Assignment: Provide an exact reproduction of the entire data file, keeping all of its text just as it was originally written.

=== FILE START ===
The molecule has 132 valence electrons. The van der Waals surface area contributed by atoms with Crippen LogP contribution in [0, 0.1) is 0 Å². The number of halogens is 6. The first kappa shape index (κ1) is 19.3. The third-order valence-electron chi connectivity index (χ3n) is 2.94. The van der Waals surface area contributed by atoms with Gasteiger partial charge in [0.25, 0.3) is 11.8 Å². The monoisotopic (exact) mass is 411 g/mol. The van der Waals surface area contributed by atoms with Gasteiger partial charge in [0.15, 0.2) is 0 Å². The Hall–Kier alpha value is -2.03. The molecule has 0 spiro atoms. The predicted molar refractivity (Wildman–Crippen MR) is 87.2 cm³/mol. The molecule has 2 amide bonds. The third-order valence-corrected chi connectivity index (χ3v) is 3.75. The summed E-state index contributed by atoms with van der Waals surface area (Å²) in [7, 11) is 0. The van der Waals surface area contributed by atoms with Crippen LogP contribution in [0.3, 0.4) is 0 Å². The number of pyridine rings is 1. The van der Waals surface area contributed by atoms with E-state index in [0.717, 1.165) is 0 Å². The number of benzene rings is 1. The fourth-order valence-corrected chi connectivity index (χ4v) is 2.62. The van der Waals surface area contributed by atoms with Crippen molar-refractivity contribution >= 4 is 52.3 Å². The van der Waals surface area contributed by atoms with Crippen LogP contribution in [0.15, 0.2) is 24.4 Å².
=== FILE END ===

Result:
The molecule has 132 valence electrons. The van der Waals surface area contributed by atoms with Crippen LogP contribution in [0, 0.1) is 0 Å². The number of halogens is 6. The first kappa shape index (κ1) is 19.3. The third-order valence-electron chi connectivity index (χ3n) is 2.94. The van der Waals surface area contributed by atoms with Gasteiger partial charge in [0.25, 0.3) is 11.8 Å². The monoisotopic (exact) mass is 411 g/mol. The van der Waals surface area contributed by atoms with Gasteiger partial charge in [0.15, 0.2) is 0 Å². The Hall–Kier alpha value is -2.03. The molecule has 0 spiro atoms. The predicted molar refractivity (Wildman–Crippen MR) is 87.2 cm³/mol. The molecule has 2 amide bonds. The third-order valence-corrected chi connectivity index (χ3v) is 3.75. The summed E-state index contributed by atoms with van der Waals surface area (Å²) in [7, 11) is 0. The van der Waals surface area contributed by atoms with Crippen LogP contribution in [0.3, 0.4) is 0 Å². The number of pyridine rings is 1. The van der Waals surface area contributed by atoms with E-state index in [0.717, 1.165) is 0 Å². The number of benzene rings is 1. The fourth-order valence-corrected chi connectivity index (χ4v) is 2.62. The van der Waals surface area contributed by atoms with Crippen molar-refractivity contribution >= 4 is 52.3 Å². The van der Waals surface area contributed by atoms with Crippen LogP contribution in [0.15, 0.2) is 24.4 Å².